Why bugs from Alaska are being used is that they supposedly have been selected for their ability to degrade organic material at temps down to 32 degrees. This would be an advantage over our bugs, while ours slow down or shut down below 50 degrees.
The cost of such a program is reasonable when the grower makes a compost tea using his or her own equipment of tanks or totes and an air pump.
In those trials a big improvement in soil biological activity and soil porosity has also been noticed. When that happens your crop plants are more likely to be able to send their roots deep enough to capture any deep moisture.
By now our aggressive Midwestern growers have been appropriate skeptics and have committed to their favorite hybrids with their seed dealers and taken delivery whenever possible. It’s better to be safe than sorry, especially when recognizing that only a weather delayed planting date permitted late arriving South American seed to get delivered and planted.
We should be seeing that rooting depth and root type will be a feature that growers will be asking about hoping that their dealer will have details on those traits. If conditions are dry hybrids with a deep, penetrating root system will have a big advantage over a shallow, scavenging root.
Is that right?
This may sound like heresy, but I was visiting with a good plant disease person this summer and that person said something that I was thinking about at the same time.
And that thought was that the drought may have saved some fields and farmers from a major problem with Goss’ wilt.
What I learned from working with pivot irrigated growers was that even tolerant varieties had the disease explode on them when being wetted every week.
Over the states, Goss’ was on 99 percent of the plants and in 99 percent of the fields again, but the lesions were much less distinct than in 2010 and 2011.
Every grower needs to be cognizant of what healthy corn used to and should look like.
I was pulling out old files a few weeks ago and came across a brochure titled “How a Corn Plant Develops,” printed in 1993 and compared pictures from it with those with the pictures included in a 2011 publication called Corn Growth and Development.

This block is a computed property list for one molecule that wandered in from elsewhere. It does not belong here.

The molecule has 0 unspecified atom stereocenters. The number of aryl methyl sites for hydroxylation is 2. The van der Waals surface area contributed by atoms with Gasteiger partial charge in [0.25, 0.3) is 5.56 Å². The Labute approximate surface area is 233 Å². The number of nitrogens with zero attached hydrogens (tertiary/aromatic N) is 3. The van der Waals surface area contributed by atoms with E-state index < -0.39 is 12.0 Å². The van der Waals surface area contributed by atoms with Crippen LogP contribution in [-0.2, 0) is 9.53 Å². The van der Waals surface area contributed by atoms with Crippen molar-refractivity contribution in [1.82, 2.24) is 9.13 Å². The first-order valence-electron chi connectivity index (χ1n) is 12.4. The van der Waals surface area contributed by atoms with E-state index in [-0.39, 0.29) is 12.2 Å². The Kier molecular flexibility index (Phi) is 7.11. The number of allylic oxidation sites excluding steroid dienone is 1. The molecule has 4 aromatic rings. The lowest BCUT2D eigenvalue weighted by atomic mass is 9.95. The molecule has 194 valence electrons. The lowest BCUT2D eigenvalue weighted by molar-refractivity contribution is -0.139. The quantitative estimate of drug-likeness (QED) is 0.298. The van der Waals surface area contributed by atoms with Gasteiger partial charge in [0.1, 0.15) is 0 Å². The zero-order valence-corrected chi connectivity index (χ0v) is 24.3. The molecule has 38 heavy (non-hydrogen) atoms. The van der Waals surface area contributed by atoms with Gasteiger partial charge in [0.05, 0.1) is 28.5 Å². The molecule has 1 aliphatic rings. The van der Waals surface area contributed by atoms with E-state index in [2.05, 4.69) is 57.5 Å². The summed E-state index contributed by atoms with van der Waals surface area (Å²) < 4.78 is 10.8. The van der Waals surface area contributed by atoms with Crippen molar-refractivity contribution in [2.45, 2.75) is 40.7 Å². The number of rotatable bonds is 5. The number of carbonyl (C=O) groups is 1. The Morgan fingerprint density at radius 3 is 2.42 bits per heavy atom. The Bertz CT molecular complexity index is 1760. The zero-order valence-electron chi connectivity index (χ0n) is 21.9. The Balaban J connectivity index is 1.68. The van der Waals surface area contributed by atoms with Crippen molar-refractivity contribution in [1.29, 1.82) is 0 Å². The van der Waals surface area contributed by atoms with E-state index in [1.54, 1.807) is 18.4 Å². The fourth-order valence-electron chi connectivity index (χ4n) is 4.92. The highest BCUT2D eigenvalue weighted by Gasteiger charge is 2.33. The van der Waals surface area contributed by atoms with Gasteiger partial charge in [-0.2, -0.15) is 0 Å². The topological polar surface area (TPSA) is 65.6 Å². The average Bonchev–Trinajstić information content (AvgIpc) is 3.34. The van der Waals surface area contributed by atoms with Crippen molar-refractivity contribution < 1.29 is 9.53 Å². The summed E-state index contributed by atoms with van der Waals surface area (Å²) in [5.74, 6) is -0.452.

It appears that corn affected by visual symptoms of Goss’ at the R5 stage is now considered normal.
Is this revisionist plant pathology or are we supposed to forget what healthy crops are supposed to look like?
Several seed companies acknowledge this change and realize that growers recognize that such action is a bad way to run business where quality and product health is important.
In making plans for 2013 we have to recognize that any cultural steps and seed treatments that help moisture infiltration, plus increase rooting depth and development are going to be important.
Strip-till advocates were able to do both those things last year. Helping the plants develop a deep root zone and eventually one with a high level of biological activity helped the plants endure the stress conditions.
We also saw that biologicals such as SabrEx helped to make roots more efficient in pulling in nutrients and stimulated their formation of root hairs.
Little things like this could be important. Are there any other minerals that could be in-furrow or foliar applied to help the plants not shut down early?
Do we use BMS or Photo-Mag that have looked good? Are we up for the challenge of raising a crop in 2013, trying to coax the little seeds to be as productive as possible?
Will it be easy?
No, nothing has been easy the last four years.
But we will try it again because that is what we do best and many mouths are expecting us to be productive again next year.
Bob Streit is an independent crop consultant and columnist for Farm News. He can be reached at (515) 709-0143.